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    F-22 Raptor: News and Discussion

    nemrod
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    Post  nemrod on Wed Mar 01, 2017 11:24 pm

    [quote="GarryB"]


    As it was for the Kursk, the Kursk was sank by US submarine, for political reasons Russia abstained to acknowledged the event.

    How?

    I could not say how, and why. In this document it was explained how the cold war was tense between USSR/Russia-nowadays- and West. I could not do incessant digressions, after all it is topic dedicated to the F-22, and not the cold war.



    Well lets question the quality of the document...
    Indeed, I agree with you, as most of the western medias. Nevertheless, it is noteworthy to add that the SR-71 was intended to defy USSR, because it was the only country that could challenge US.

    nemrod
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    Post  nemrod on Wed Mar 01, 2017 11:26 pm

    GarryB wrote:

    As it was for the Kursk, the Kursk was sank by US submarine, for political reasons Russia abstained to acknowledged the event.

    How?

    I could not say how, and why. In this document it was explained how the cold war was tense between USSR/Russia-nowadays- and West. I could not do incessant digressions, after all it is topic dedicated to the F-22, and not the cold war.



    Well lets question the quality of the document...
    Indeed, I agree with you, as most of the western medias. Nevertheless, it is noteworthy to add that the SR-71 was intended to defy USSR, because it was the only country that could challenge US.[/quote]
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    Post  George1 on Fri Mar 10, 2017 10:03 pm

    A $613-million upgrade program for the Raptor was set to include new air-to-air missiles but was “limited” by continued delays in software development over the past two fiscal years, Sputnik reported January 27. Officials have now pinned down the weapons upgrades to take place in the summer of 2019, according to 1st Lt. Carrie Volpe of the US Air Force.

    At that point, "the F-22 fleet will begin to receive upgrades to its available weapons with thin Increment 3.2B upgrade," Volpe noted, adding that the upgrade, "allows full functionality for the AIM-120D and AIM-9X Air-to-Air missiles."

    https://sputniknews.com/military/201703101051465093-us-f-22-raptor-jets-upgrade/
    Cyberspec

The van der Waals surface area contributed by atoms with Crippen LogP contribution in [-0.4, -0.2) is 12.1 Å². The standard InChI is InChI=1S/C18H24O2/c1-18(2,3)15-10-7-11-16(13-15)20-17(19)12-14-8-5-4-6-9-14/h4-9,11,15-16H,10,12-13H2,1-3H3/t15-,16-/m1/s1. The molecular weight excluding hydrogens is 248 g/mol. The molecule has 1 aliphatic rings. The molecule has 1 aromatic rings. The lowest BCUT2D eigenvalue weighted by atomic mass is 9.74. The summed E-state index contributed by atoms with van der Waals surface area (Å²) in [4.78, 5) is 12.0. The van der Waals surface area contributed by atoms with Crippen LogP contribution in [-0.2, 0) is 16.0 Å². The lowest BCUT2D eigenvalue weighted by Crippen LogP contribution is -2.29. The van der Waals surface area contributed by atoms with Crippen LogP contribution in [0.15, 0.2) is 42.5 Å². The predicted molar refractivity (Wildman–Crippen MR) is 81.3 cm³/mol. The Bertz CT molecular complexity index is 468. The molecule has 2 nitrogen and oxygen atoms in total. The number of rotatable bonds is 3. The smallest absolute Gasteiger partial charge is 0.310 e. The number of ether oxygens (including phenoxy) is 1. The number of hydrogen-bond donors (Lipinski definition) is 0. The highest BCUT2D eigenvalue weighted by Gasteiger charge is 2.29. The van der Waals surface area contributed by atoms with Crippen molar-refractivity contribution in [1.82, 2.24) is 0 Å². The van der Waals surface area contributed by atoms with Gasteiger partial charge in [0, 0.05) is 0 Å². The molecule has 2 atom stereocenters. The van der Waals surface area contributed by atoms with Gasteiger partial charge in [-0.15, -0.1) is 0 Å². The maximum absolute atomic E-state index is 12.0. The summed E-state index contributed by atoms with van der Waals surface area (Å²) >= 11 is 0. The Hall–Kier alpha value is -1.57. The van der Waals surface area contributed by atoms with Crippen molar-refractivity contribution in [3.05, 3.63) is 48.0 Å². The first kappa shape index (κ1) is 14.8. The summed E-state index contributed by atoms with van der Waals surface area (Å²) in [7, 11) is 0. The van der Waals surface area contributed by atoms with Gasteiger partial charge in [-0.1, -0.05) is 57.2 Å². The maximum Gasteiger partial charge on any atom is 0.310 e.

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    Post  Cyberspec on Tue Apr 17, 2018 4:01 am

    F-22 Incident Alleged to be Engine Power Loss. Pilot Lands Gear-Up

    Unofficial Sources Say F-22 Acting as Adversary at NAS Fallon Had Flame-Out
    https://theaviationist.com/?p=53286

     F-22 Raptor: News and Discussion - Page 8 F22down_10
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    Post  JohninMK on Tue Apr 17, 2018 11:23 am

    This is the location for the 'Topgun' exercises. Looks like engine flameout on take-off. It apparently slid down the runway for 1500m or so. The last time this happened the aircraft cost $35m to repair and it took 6 years.

    http://www.thedrive.com/the-war-zone/20129/f-22-raptor-came-to-a-rest-on-its-belly-during-major-mishap-friday-at-nas-fallon
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    Post  Cyberspec on Wed Apr 25, 2018 4:10 am

    Apparently there was another incident shortly before the one mentioned above...if it was to happen to the Su-57 we wouldn't hear the end of it

    another-f-22-from-alaska-had-a-catastrophic-engine-failure
    http://www.thedrive.com/the-war-zone/20260/another-f-22-from-alaska-had-a-catastrophic-engine-failure-days-before-nas-fallon-crash
    nemrod
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    Post  nemrod on Sun Aug 19, 2018 3:44 pm



    F-22 Raptors May Not be Able to Overcome the Su-35 After All;Severe Shortcomings of the United States’ Most Advanced Fighter Emerge During Operations in Syria
    http://militarywatchmagazine.com/article/70256
    Since the Russian Air Force began its military operations in Syria in September 2015 the country had deployed some of its most advanced fighters to bases in the Middle Eastern country. These have included the Su-30 and Su-35 air superiority platforms, heavy fighters based on the airframe of the renowned Soviet Su-27 with formidable air to air combat capabilities. Since the Turkish downing of a Russian Su-24 strike fighter in November 2015, a dated Russian platform with negligible air to air capabilities, the Air Force has equipped its advanced Sukhoi platforms with air to air missiles to guard against the threat of Western bloc fighters operating in the country.

    With heavily armed Su-30 and Su-35 fighters flying regular sorties over Syria, combined with the deployment of Russia’s most sophisticated air defence systems to the country, the balance of power in the skies was strongly in Russia’s favour. U.S. military reports indicate that the Russian Su-35 is more capable in air to air combat than any fighter in the world – with the sole exception of the F-22 Raptor. These reports notably predate the induction of the Chinese J-20, which could potentially challenge both the Raptor and the Sukhoi. As a result, with tensions with Russian forces growing, the United States began to deploy its most advanced air superiority platform to Syria. The F-22 was expected to shift the balance of power firmly in the Americans’ favour – a much needed asset in the Middle Eastern theatre and perhaps the only one capable of counterbalancing the deployment of cutting edge Russian assets in the country. Raptors deployed from a U.S. airbase in the United Arab Emirates, also a base of operations for strikes on Afghanistan.

    While it is by far the most capable Western fighter in service, the emergence of several significant flaws have effected the Raptor’s performance and severely compromising the fighter’s ability to project power and over Syrian skies. Foremost among these are the F-22’s extremely high maintenance requirements, which make sorties more than once a week impossible – and when operating as far as Syria makes sorties more than twice a month extremely difficult. This only exacerbates the numerical disadvantage the Raptor faces, with fighters stretched across the world and few available for deployment to the Middle East. Flaws have also emerged with the Raptor’s combat performance, particularly relative to the relatively low maintenance Sukhoi platform.